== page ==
Killing the firstborn

If you're trying to help your chosen people move out of a country by killing the firstborn of everyone else in the country, you might have a small conundrum:

You have promised your chosen people that you would kill all the firstborn except their own. You know that you will not have to kill a child in every family because of high mortality rates: there are not as many firstborn alive as would be expected. And you know that you will be sparing the firstborn of those other than your chosen people: some of your chosen people will convince their neighbors to put blood on the door frames, and you are willing to overlook this exploitation of a loophole.

However, there are certain people whom some argue that you should kill and others argue that you should not. These people had a father or mother who had children before, but are the first child of their other parent. Some of them are the result of men taking in multiple wives, some are the result of remarriages, and others are the result of adultery. They can be argued to be either firstborn or not, which ties in to whether you should kill them or not.

What should you do?

China confiscating Bibles

According to the San Francisco Chronicle, China has confiscated more than 300 Bibles from American Christians that arrived at Kunming Airport. While the title "China confiscates Bibles from American Christians" initially outraged me, thinking that the Chinese government had confiscated personal copies of the Bible (despite what some people might think of atheists, I'm a big believer in freedom of and from religion), it turns out that the Christians brought along a boatload of Bibles to use for proselytizing. This considerably weakens the sympathy I have for the Christians.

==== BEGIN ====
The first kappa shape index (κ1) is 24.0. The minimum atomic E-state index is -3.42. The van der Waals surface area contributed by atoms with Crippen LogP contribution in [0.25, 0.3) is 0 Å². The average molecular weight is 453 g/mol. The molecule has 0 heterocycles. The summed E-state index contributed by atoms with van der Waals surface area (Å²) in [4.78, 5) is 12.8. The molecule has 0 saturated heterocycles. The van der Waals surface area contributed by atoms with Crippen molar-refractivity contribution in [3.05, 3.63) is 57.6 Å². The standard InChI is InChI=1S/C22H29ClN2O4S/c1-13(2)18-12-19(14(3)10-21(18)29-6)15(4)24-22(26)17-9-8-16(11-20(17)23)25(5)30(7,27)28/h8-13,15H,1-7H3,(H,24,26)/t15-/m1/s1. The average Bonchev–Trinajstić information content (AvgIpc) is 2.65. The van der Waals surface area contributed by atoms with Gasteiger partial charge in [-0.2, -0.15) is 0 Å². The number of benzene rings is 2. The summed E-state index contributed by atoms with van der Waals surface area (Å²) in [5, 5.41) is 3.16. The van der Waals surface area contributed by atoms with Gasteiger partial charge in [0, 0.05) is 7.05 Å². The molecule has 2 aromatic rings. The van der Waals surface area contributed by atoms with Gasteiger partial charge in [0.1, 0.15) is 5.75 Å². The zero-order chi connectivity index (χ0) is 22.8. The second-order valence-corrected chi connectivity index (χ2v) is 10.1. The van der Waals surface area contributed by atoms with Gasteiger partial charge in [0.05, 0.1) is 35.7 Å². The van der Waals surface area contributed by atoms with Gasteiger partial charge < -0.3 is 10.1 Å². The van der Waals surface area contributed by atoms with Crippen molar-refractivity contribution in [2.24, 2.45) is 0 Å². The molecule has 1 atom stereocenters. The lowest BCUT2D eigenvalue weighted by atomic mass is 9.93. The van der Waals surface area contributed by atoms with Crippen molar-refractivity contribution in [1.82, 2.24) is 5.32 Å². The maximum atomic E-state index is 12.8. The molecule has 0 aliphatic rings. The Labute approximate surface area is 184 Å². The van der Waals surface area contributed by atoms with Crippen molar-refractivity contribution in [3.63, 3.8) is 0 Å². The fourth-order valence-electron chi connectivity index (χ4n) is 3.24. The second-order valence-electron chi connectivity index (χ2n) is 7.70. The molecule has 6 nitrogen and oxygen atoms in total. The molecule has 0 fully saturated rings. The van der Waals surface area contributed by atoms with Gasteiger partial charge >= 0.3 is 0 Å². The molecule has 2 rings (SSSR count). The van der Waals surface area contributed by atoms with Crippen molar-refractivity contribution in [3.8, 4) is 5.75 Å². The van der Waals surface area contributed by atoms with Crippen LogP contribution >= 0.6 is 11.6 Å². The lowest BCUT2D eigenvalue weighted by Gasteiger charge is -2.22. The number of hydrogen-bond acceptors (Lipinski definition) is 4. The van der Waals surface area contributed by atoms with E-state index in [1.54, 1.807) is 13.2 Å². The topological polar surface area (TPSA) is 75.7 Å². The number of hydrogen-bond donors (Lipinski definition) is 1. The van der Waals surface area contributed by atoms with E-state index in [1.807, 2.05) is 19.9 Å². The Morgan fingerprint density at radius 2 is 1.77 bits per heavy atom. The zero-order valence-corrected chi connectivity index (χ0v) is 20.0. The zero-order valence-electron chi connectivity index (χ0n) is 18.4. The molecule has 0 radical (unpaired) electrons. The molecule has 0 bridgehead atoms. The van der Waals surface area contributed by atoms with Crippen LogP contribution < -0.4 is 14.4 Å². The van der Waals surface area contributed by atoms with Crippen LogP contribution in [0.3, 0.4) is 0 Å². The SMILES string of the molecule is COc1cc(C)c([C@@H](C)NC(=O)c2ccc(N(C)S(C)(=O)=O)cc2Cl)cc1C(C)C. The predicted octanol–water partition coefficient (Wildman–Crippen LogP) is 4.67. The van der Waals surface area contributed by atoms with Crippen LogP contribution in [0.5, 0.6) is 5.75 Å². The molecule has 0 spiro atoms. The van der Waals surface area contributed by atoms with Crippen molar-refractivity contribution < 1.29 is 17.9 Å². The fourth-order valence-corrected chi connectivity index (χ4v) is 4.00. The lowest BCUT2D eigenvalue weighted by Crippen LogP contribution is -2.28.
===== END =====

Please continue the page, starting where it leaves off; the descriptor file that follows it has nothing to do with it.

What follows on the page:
Still, I'm unhappy with the way China suppresses religion, where they do things like confiscating Bibles. (I'm not outraged, since it's the kind of thing I've come to expect from them.) While I would like to see more atheists among the populace, I want this to be because they reasoned it out and rejected extraordinary claims with little to no evidence. Incidentally, I'd also like to see more skeptics for the same reason. I absolutely abhor the use of force to coerce people to abandon beliefs; this would just be replacing one arbitrary authority with another arbitrary authority.

For that matter, I don't like all of the censorship that China enforces. People shouldn't have to continuously worry whether what they think or say will be suppressed by the state. They should be able to freely think wherever their thoughts take them. The fact that the Chinese government feels the need for an oppressive degree of censorship might be an indication of what they think of their own system of government.